Cooperative Values & Principles
Being a cooperative business model, the High Plains Food Cooperative (HPFC) is founded on a set of six values and seven principles describing a different, fairer and better way of doing business, which form the basis for every cooperative enterprise in the world today. These shared values are upheld by the International Cooperative Alliance.
- Equity – HPFC is committed to fairness amongst every member.
- Equality – HPFC gives all members an opportunity to get involved, while only one vote shall be entitled to one member regardless of the amount of contribution he/she has.
- Self-help – HPFC members joining together and making a difference to change the High Plains Region’s local food system to economically improve the lives of our members and their communities.
- Self-Responsibility – Every HPFC member is accountable for their actions, responsibilities, and duties, while each member does their part to make HPFC a success by supporting its activities, using its services and products and encouraging others to support it too.
- Democracy – HPFC is controlled, managed and operated by its members, thus every member’s suggestions are accepted and heard for the betterment of their services or products being extended.
- Solidarity – HPFC believes together Co-ops are stronger, so members join to help their co-op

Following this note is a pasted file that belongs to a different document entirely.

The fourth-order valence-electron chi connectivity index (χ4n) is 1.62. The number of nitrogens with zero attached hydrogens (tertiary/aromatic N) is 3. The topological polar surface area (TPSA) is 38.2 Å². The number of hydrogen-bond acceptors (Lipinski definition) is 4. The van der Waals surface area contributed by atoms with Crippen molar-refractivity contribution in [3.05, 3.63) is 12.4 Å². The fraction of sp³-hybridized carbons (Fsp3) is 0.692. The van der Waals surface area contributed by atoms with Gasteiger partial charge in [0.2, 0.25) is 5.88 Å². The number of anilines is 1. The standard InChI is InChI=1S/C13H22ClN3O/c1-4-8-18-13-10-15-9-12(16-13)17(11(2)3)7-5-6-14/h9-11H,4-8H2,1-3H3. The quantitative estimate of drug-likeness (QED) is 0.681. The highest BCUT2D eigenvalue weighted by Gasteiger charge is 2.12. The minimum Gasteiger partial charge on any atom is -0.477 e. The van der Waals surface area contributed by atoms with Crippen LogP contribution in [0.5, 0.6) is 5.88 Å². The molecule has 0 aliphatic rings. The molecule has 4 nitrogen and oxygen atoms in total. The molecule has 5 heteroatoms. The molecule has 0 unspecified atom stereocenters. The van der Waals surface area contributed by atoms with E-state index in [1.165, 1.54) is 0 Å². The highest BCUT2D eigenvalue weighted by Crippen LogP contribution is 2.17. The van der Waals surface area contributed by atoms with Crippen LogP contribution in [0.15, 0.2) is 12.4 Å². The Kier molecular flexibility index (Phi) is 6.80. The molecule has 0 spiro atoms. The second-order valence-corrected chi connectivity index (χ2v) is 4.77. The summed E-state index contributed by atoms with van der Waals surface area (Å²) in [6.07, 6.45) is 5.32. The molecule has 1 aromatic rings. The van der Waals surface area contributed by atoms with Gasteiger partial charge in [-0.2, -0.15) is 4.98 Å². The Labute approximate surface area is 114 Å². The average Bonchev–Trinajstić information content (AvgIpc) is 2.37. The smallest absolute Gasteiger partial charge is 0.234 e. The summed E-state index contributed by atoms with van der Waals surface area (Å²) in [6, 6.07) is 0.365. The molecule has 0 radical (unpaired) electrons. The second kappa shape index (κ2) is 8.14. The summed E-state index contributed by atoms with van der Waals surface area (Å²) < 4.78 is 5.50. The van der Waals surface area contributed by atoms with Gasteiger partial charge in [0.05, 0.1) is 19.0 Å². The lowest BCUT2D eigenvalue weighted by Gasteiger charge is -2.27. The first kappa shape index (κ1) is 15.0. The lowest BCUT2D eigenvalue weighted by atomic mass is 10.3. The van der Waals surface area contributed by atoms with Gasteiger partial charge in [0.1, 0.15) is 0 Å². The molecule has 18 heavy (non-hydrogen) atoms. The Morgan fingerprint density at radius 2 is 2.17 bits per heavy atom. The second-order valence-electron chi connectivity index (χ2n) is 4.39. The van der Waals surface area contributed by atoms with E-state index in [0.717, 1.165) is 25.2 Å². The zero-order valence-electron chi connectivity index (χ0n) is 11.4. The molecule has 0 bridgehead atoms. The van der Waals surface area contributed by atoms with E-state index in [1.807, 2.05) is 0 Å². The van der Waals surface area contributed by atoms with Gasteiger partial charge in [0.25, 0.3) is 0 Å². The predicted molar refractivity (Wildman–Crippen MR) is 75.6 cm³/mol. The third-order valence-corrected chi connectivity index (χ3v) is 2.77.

- Open and Voluntary Membership – HPFC is a voluntary organization, open to all persons able to use their services and willing to accept the responsibilities of membership, without gender, social, racial, political or religious discrimination.
- Democratic Member Control – HPFC is a democratic organization controlled by their members who actively participate in setting their policies and making decisions. Men and women serving as elected representatives are accountable to the membership. In Primary, Cooperative members have equal voting rights (one member, one vote),
- Members’ Economic Participation – HPFC members contribute equitably to, and democratically control, the capital of their Cooperative. At least part of that capital is usually the common property of the Cooperative. Members usually receive limited compensation, if any on capital subscribed as a condition of membership. Members allocate surpluses for any or all of the following purposes: developing their Cooperative, possibly by setting up reserves, part of which at least would be indivisible; benefiting members in proportion to their transactions with the Cooperative; and supporting other activities approved by the membership.
- Autonomy and independence – HPFC is an autonomous, self-help organization controlled by our members. If we enter into agreements with other organizations, including government, or raise capital form external sources, we do so on terms that ensure democratic control by their members and maintain their co-operative autonomy.
- Education, Training, and Information – HPFC provides education and training for their members, elected representatives, managers, and employees so they can contribute effectively to the development of their Cooperative. They inform the general public – particularly young people and opinion leaders – about the nature and benefits of Cooperatives.
- Cooperation Among Cooperatives – HPFC and all Cooperatives serve their members most effectively and strengthen the Cooperative movement by working together through local, nationa l, regional and international structures.
- Concern for Community – HPFC and all Cooperatives work for the sustainable development of their communities through policies approved by their members.